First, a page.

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Junior expats not so welcome for banking jobs in Singapore as new hiring rules kick in

If you’re a junior finance professional looking to relocate to Singapore for a banking job, your chances of securing a role in the city state are rapidly receding.

Junior foreign candidates are set to be the biggest losers as Singapore implements a new regulation today aimed at encouraging employers to hire more local staff.

Under the Fair Consideration Framework (FCF) companies must treat Singaporean candidates fairly for all job vacancies. More specifically, they must advertise new jobs to Singaporeans on a government-run website (the “Jobs Bank”) for at least 14 days before they can apply for an “Employment Pass” (EP) for a foreign candidate.

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While the advertising requirement doesn't apply to roles that pay S$144k or more a year (as well as to jobs in firms with 25 or fewer employees and to senior internal transfers), most analyst and associate banking jobs in Singapore pay under this threshold, according to salary surveys from recruiters Ambition and Robert Walters.

“These days, at a junior level banks will only consider Singaporeans; the majority of employment-pass applications for junior foreigners will be questioned,” says Kyle Blockley, managing partner at recruitment firm KS Consulting. “Banks have told us that the Monetary Authority of Singapore is monitoring junior hiring very closely. For the local Singaporean banks especially, this is very important – it’s like a national service,” adds Howe Yuin Teo, senior consulting manager at recruitment agency Huxley Associates.

Although banks can in theory apply for employment passes for junior jobs paying less than S$144k – once the two-week advertising period is over – most will adhere to the spirit of the FCF and try to hire a local candidate, say recruiters and HR professionals in Singapore.

One of the reasons the FCF was enacted in the first place is because some employers in Singapore had a disproportionately high number of overseas staff in junior roles, says William Russell, a director at Ambition.

In the current job market, however, redressing this junior imbalance shouldn’t be problematic for banks. “There is now less of an incentive for firms to hire foreign candidates because the proportion of juniors in the local market is much higher than for experienced staff,” says Lay-Hoon Ng, a senior manager at recruitment firm Michael Page.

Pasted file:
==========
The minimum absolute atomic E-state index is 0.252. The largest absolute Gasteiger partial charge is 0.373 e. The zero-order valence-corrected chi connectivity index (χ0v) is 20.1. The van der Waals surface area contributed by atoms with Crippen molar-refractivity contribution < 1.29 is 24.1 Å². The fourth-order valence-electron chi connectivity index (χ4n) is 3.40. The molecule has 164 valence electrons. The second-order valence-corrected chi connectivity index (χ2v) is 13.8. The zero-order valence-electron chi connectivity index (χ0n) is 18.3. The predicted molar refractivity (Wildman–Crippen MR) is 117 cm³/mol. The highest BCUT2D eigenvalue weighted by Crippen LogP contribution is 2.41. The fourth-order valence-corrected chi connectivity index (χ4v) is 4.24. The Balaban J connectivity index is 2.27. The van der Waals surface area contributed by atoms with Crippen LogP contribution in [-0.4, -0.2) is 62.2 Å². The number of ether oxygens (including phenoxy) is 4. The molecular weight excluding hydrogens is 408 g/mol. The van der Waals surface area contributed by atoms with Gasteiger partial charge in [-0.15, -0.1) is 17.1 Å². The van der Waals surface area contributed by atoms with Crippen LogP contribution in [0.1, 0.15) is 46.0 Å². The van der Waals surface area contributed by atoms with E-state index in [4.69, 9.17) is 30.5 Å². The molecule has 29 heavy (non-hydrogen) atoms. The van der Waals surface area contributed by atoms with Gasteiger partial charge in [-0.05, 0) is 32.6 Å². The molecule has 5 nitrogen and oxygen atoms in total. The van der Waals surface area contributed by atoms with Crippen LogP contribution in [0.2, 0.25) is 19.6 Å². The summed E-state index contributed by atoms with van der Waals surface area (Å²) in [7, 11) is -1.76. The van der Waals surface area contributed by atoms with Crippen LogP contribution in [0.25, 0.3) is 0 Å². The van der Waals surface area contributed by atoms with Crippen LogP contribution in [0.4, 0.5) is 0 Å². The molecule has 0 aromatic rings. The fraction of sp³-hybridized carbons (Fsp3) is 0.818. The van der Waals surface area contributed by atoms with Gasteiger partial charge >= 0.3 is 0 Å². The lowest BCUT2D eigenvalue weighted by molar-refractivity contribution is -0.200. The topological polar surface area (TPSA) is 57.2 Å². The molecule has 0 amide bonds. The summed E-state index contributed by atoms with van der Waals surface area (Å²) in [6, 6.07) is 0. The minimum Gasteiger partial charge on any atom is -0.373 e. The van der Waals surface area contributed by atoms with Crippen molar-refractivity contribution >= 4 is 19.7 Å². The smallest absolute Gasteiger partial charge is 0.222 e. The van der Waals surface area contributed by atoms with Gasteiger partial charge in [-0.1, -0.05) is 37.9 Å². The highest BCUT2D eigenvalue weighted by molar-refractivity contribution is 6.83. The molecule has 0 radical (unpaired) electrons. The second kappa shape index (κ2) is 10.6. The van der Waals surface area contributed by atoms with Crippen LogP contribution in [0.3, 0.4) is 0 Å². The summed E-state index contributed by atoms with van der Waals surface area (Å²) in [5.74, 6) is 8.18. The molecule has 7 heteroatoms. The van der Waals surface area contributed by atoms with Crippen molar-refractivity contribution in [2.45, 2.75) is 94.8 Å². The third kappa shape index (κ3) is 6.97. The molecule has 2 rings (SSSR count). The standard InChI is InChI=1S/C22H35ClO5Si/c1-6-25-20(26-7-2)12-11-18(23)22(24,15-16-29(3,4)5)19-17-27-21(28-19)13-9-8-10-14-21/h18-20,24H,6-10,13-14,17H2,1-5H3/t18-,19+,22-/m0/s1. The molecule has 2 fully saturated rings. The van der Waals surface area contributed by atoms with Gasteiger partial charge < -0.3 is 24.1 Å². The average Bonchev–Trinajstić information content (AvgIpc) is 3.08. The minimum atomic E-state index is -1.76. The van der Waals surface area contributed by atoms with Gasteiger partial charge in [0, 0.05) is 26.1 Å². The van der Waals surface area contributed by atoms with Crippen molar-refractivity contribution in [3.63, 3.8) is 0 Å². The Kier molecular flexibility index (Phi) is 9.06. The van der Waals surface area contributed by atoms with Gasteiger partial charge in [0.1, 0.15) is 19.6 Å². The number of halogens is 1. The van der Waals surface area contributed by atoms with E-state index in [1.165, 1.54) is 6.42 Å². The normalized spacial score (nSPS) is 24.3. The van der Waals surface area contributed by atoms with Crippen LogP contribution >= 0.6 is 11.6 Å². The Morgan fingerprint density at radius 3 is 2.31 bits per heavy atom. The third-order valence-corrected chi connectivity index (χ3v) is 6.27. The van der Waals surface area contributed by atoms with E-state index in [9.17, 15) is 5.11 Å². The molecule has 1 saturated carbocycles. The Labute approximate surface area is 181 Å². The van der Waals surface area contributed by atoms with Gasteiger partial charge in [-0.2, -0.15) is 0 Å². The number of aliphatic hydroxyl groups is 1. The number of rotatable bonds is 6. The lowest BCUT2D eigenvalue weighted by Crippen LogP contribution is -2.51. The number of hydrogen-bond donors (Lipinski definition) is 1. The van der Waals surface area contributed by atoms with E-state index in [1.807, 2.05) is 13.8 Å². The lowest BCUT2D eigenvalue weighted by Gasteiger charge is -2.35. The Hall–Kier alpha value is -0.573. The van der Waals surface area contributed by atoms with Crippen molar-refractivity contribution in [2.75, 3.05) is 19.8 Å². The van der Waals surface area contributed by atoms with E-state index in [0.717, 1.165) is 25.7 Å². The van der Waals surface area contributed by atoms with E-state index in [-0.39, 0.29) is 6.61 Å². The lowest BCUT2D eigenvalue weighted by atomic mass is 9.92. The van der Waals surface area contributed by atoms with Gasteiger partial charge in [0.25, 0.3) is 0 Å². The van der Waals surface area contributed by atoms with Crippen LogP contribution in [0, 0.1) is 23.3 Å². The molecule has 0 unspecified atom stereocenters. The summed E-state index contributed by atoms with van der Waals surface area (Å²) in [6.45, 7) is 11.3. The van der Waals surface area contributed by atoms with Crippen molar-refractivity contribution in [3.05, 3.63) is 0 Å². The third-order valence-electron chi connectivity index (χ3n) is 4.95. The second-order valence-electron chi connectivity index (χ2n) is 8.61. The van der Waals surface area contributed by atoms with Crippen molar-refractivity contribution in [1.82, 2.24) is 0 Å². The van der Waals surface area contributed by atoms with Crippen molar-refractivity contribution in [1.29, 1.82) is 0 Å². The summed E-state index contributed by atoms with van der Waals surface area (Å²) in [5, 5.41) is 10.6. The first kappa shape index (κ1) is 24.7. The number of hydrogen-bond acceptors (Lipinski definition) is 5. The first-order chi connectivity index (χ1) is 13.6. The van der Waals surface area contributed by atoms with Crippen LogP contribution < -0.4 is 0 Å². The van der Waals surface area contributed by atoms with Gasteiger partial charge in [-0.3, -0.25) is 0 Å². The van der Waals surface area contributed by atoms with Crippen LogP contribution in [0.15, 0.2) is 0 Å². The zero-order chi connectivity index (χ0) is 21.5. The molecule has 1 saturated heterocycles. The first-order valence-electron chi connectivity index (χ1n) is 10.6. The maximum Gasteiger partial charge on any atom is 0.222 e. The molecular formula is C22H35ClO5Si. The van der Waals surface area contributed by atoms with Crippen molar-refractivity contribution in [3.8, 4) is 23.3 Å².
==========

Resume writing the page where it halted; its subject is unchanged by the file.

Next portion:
When foreign juniors can still get banking jobs in Singapore

Banks will still, on rare occasions, press ahead with employment-pass applications if the junior candidate has a “specialised skill-set” or knows a foreign language that is necessary for the role, says Chris Jay, sales director at recruiters Morgan McKinley. For example, possessing niche software skills – such as Avaloq, Simcorp or KDB – may help overseas candidates clinch junior finance-tech jobs in Singapore, says Teo from Huxley.

Banks may also import talent in M&A and capital-markets because analyst and associate salaries often breach the FCF’s $144k threshold in these roles and investment banks currently face a junior local talent shortage in the front office.

It’s more challenging for middle-office junior job seekers. “Compliance professionals need a solid understanding of local regulations and strong working relationships with the local regulators,” says Ng from Michael Page. “Banks are generally resistant for us to contact junior foreign candidates, even in the hot areas of risk and audit.”

The FCF is less likely to affect senior foreign candidates to the same degree: most banking jobs in Singapore at this level pay over $144k, while skill shortages are more severe, so banks are more motivated to hire from abroad. Banks look set to take a pragmatic approach to their senior hiring, while adhering to the FCF’s main requirement of treating Singaporean candidates “fairly”.

“We do move people internationally and not just within Asia – for example, you could move from Amsterdam to Singapore and and vice versa. But we also need on-the-ground knowledge of local markets from local employees, so it’s about striking a balance,” says Catherine Low, country manager for Singapore at ING Bank. “ING is an international bank with clients in Asia and across the world, so the profile of our staff must broadly reflect the profile of our clients.”

AUTHORSimon Mortlock Content Manager

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